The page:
Video | Agriculture | Confidence | Economy | Energy | Employment | Finance | Media | Property | RBNZ | Science | SOEs | Tax | Technology | Telecoms | Tourism | Transport | Search

 


Scope for greater use of business coaches in New Zealand

Scope for greater use of business coaches in New Zealand


New Zealand business owners and senior management are among the heaviest users of business coaches in the world but there is still scope for greater involvement, according to Pam Newlove, Chair of Grant Thornton New Zealand Limited.

The latest Grant Thornton International Business Report survey of 45 countries has ranked New Zealand in sixth position, with 56% of those surveyed reporting they have used a business coach. A further breakdown revealed that 34% were currently using a coach and 22% had in the past.

“It can be pretty lonely running a business and a business coach provides an opportunity to talk with someone from outside the business in a non-threatening way,” said Newlove.

“They add value because they are impartial and it’s then up to the owner or senior management to consider the input from the coach and adopt or dismiss the advice they’ve been given. The recent recession is likely to have increased the need for coaching as well, as when tough decisions need to be made, the benefits of an external sounding board are even greater.”

The Philippines leads the world with 90% of business owners using or having used coaches followed by Taiwan (71%), Armenia (70%), Malaysia (66%), Botswana (62%) and Singapore alongside New Zealand on 56%.

“In many ways, New Zealand is trending towards the emerging economies in their use of coaches. As well as the countries above us in the survey, Chile, India, Russia and Brazil are also strong in the use of business coaches.

“Businesses in the emerging economies tend to have fewer regulations in some areas compared with those in mature economies like the United States, which gives business owners and coaches a greater opportunity to be innovative and different.

“New Zealand also has its own somewhat unique challenges in our isolation, reliance on primary industries and limited access to technology compared with advanced countries. Countering that is our ‘can do’ attitude and the ability to visualize the benefits of success.

“Our younger business owners tend to be pragmatic and are always looking to find a win-win solution, rather than trying to trump another company or person. Impartial coaches can have a positive impact on these situations as they do not have a personal agenda that can stymie a sensible outcome.”

Newlove said that coaching should not be confused with mentoring, which tends to have an internal focus and is undertaken by a senior staff member, who’s unlikely to have the same impartiality as an outsider. It can be easy for a mentor to slip into bullying behaviors because of their seniority, and other personal agendas that may be at play, such as role insecurities.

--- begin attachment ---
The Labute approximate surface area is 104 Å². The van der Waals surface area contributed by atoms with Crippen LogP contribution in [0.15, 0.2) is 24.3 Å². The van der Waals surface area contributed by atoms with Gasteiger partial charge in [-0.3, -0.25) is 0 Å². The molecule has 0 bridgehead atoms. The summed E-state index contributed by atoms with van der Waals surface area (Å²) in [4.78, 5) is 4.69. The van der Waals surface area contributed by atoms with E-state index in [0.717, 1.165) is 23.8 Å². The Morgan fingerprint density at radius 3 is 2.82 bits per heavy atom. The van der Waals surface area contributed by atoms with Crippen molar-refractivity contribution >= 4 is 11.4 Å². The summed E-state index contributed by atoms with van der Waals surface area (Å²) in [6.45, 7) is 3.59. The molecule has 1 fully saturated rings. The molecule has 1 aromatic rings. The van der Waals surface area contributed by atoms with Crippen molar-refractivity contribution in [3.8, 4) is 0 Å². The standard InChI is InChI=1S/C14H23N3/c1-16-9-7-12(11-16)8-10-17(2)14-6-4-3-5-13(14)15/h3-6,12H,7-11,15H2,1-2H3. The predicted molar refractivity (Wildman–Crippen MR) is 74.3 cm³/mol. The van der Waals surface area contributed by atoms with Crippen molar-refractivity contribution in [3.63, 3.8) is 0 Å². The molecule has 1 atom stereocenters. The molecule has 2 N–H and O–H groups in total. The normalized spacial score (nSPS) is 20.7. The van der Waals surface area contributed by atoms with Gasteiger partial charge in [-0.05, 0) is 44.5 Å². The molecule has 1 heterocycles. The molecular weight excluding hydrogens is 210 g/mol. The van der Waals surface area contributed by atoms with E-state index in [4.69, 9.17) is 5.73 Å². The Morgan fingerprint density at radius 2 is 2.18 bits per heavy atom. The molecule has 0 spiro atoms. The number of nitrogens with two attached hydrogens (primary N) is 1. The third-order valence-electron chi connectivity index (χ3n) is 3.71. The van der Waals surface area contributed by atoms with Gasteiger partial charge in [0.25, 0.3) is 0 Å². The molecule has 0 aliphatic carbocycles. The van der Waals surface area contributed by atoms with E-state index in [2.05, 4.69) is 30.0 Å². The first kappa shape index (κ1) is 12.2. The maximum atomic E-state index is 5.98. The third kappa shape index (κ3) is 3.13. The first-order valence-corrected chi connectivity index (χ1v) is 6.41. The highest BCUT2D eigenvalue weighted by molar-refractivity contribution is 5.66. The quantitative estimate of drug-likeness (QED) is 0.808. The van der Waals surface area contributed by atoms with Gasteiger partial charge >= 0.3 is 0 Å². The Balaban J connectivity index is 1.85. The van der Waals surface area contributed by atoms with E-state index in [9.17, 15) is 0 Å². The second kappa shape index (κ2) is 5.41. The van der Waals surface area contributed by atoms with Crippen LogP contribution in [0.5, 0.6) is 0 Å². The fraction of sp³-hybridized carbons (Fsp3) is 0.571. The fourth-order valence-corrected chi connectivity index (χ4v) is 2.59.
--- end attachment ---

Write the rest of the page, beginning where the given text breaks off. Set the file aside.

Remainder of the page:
“A good coach will guide a business owner – not try to bully them.

“It’s worth investing time in finding a well suited, experienced coach, as just like in any sports team, a good coach is a game breaker,” she said.

- ends -

© Scoop Media

 
 
 
 
 
Business Headlines | Sci-Tech Headlines

 

Housing Policy: Auckland Densification As Popular As Ebola, English Says

Finance Minister Bill English said calls by the Reserve Bank Governor for more densification in Auckland’s housing were “about as popular in parts of Auckland as Ebola” would be. More>>

ALSO:

Crown Accounts: NZ Government Deficit Smaller Than Expected In First Half

The New Zealand government's operating deficit was smaller than expected in the first six months of the financial year, as the consumption and corporate tax take rose ahead of forecast in December, having lagged estimates in previous months. More>>

ALSO:

Fruit & Veg Crackdown: Auckland Fruit Fly Find Under Investigation

The Ministry for Primary Industries (MPI) is investigating a find of a single male Queensland fruit fly in a surveillance trap in the Auckland suburb of Grey Lynn... MPI has placed legal controls on the movement of fruit and some vegetables outside of a defined circular area which extends 1.5km from where the fly was trapped in Grey Lynn. More>>

ALSO:

Scoop Business: Westpac NZ Reaches $2.97M Swaps Settlement

Westpac Banking Corp’s New Zealand unit has agreed to pay $2.97 million in a settlement with the Commerce Commission over the way the bank sold interest rate swaps to farmers between 2005 and 2012. More>>

ALSO:

Going Dutch: Fonterra Kicks Off $144M Partnership With Dutch Cheese Maker

Fonterra Co-operative Group, the world’s largest dairy exporter, has commissioned a new dairy ingredients plant in Heerenveen, in the north of the Netherlands, its first wholly-owned and operated ingredients plant in Europe. More>>

ALSO:

Scoop Business: NZ Retail Sales Beat Estimates

New Zealand retail sales rose more than expected in the fourth quarter, led by vehicle-related transactions, food and beverages, adding to evidence that cheap credit and a growing jobs market are encouraging consumers to spend. More>>

ALSO:

Delivery Cuts Go Ahead: 'Government Money Grab' From NZ Post

"It's a money grab by the Government as the shareholder of New Zealand Post" says Postal Workers Union advocate Graeme Clarke about the changes announced by NZ Post. More>>

ALSO:

Get More From Scoop

 
 
Standards New Zealand

Standards New Zealand
 
 
 
 
 
 
 
 
Business
Search Scoop  
 
 
Powered by Vodafone
NZ independent news